At a boarding school in the pre-war Austro-Hungarian Empire, a pair of students torture one of their fellow classmates, Basini, who has been caught stealing money from one of the two. The ... See full summary »
Rita Vogt is a radical West German terrorist who abandons the revolution and settles in East Germany with a new identity provided by the East German secret service. She lives in constant ... See full summary »
Somewhere in the endless steppes of Central Asia lies a treasure. One man holds the key to it, a fragment of an ancient map. But in his restless quest, Charles isn't looking for fame or ... See full summary »
Frenchman Abel Tiffauges likes children, and wants to protect them against the grown-ups. Falsely suspected as child molester, he's recruited as a soldier in the 2nd World War, but very ... See full summary »
The author Max Zorn, now in his early 60s, is on a promotional book tour in New York when he meets up again with the woman he could never forget. They spend a weekend together. 17 years have passed. Can there be a future for their past?
Walter Faber has survived a crash with an airplane. His next trip is by ship. On board this ship he meets the enchanting Sabeth and they have a passionate love affair. Together they travel ... See full summary »
In 1988, Oscar-winning German filmmaker Volker Schlondorff ("The Tin Drum") sat down with legendary director Billy Wilder at his office in Beverly Hills, California and turned on his camera for a series of filmed interviews. The conversation went on for two weeks. The results were aired on German TV in 1992 and debuted on U.S. television when it was shown on Turner Classic Movies in 2006. We are presented with a generous smattering of film clips, rare photographs and artwork, but mostly Wilder just sits in his office and talks with the off screen Schlondorff, moving easily between English and German. Clips shown include: "Double Indemnity," "The Lost Weekend," "A Foreign Affair," "Sunset Blvd.," "Ace in the Hole." "Stalag 17," "Sabrina," "Witness for the Prosecution," "Some Like It Hot," and "The Apartment." Wilder discusses all these films, and the actors in them as well. Mostly, Wilder offers his philosophy of movie making from one of its undisputed masters. As one might expect from...Written by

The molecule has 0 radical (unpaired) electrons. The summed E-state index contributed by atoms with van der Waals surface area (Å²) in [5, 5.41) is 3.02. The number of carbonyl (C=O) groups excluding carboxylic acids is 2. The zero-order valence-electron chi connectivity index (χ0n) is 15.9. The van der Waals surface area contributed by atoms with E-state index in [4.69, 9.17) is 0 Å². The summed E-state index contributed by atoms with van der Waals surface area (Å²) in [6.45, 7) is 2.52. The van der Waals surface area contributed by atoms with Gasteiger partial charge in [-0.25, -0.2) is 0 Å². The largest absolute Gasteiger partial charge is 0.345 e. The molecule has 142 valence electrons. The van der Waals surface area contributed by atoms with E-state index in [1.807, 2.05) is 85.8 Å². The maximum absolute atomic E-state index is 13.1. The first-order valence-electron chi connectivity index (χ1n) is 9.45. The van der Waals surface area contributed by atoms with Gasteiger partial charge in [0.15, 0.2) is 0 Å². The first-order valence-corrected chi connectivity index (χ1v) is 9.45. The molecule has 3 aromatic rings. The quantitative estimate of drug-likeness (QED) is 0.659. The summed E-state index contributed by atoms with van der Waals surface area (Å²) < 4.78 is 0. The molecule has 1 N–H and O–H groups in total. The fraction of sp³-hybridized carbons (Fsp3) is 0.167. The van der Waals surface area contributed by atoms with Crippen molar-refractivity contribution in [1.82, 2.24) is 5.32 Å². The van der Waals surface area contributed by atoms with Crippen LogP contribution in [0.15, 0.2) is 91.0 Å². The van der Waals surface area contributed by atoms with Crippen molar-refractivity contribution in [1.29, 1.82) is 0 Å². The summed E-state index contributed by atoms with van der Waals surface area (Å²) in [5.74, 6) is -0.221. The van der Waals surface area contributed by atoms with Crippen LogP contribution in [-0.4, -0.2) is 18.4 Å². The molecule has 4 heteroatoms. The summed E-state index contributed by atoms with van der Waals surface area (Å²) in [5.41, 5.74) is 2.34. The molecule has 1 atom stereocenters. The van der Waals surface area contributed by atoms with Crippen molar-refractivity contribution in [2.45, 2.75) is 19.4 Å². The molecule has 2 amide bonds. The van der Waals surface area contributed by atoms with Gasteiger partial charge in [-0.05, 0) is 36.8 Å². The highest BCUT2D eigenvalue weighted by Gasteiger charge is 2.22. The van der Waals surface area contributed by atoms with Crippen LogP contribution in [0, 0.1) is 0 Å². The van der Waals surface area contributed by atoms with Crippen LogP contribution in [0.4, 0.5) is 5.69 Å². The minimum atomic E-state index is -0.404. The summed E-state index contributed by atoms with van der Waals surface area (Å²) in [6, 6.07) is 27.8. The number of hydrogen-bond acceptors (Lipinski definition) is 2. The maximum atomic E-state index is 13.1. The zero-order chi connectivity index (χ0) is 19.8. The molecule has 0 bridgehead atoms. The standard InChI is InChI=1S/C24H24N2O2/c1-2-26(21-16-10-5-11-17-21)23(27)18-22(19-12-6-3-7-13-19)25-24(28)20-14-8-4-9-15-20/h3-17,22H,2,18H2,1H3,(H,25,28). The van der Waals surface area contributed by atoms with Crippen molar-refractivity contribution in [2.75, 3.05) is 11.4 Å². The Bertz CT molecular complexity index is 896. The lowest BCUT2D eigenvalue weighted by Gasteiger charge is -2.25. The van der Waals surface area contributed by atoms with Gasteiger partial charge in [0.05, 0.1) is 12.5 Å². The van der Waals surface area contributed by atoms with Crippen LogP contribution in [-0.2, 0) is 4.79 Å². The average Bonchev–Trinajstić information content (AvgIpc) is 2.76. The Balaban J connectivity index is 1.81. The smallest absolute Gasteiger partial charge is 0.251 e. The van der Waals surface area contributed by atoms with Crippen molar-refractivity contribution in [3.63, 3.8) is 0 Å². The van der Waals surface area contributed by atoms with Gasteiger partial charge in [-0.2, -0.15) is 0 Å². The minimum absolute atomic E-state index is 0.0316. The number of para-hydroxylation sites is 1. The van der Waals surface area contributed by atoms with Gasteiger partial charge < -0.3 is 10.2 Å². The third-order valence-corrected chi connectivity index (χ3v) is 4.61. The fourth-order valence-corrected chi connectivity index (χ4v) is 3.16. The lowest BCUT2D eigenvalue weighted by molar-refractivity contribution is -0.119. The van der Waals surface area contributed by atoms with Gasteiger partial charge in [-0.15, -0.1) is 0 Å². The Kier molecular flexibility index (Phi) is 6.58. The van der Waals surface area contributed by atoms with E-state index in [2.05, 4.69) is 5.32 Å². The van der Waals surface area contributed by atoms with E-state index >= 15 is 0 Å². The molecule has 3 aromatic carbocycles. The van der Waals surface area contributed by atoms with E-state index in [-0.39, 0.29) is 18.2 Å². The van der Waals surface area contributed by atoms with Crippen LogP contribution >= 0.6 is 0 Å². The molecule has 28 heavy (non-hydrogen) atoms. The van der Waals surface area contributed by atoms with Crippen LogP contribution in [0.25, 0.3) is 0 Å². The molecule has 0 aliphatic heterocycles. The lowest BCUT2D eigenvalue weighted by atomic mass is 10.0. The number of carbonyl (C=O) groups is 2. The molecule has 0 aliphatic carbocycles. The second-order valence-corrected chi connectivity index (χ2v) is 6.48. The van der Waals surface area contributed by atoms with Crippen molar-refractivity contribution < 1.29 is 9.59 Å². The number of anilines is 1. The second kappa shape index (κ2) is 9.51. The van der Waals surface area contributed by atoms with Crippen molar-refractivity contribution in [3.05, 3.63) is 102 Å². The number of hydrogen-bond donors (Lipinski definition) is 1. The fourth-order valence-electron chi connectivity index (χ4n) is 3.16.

Same material as "Billy Wilder, wie haben Sie's gemacht?"
Maybe I'm crazy -- entirely possible -- but this seems to me to be identical to "Billy Wilder, wie haben Sie's gemacht?" which is another documentary containing the same interview. I'm not saying it's not edited differently or whatever - I don't know the material that well - but the interview with Wilder seemed the same. He speaks a great deal in German and tells some wonderful stories about Marilyn Monroe, Marlene Dietrich, Audrey Hepburn, the making of Sunset Boulevard and Sabrina, and the films he made about the concentration camps after the war that were shown in Germany.
Wilder was a marvelous raconteur speaking in English or German, and his explanation of why he used "Isn't it Romantic" in so many Paramount films is hilarious, as are his stories of the first showing of Sunset Boulevard and trying to get Monroe to say It's me, Sugar," instead of "Sugar, it's me" in "Some Like it Hot." The stories are unforgettable, which is why I know I already heard them in "Billy Wilder, wie haben Sie's gemacht?" Well worth seeing if you're a fan of Wilder or just a film buff. He was a true genius and a lively personality.
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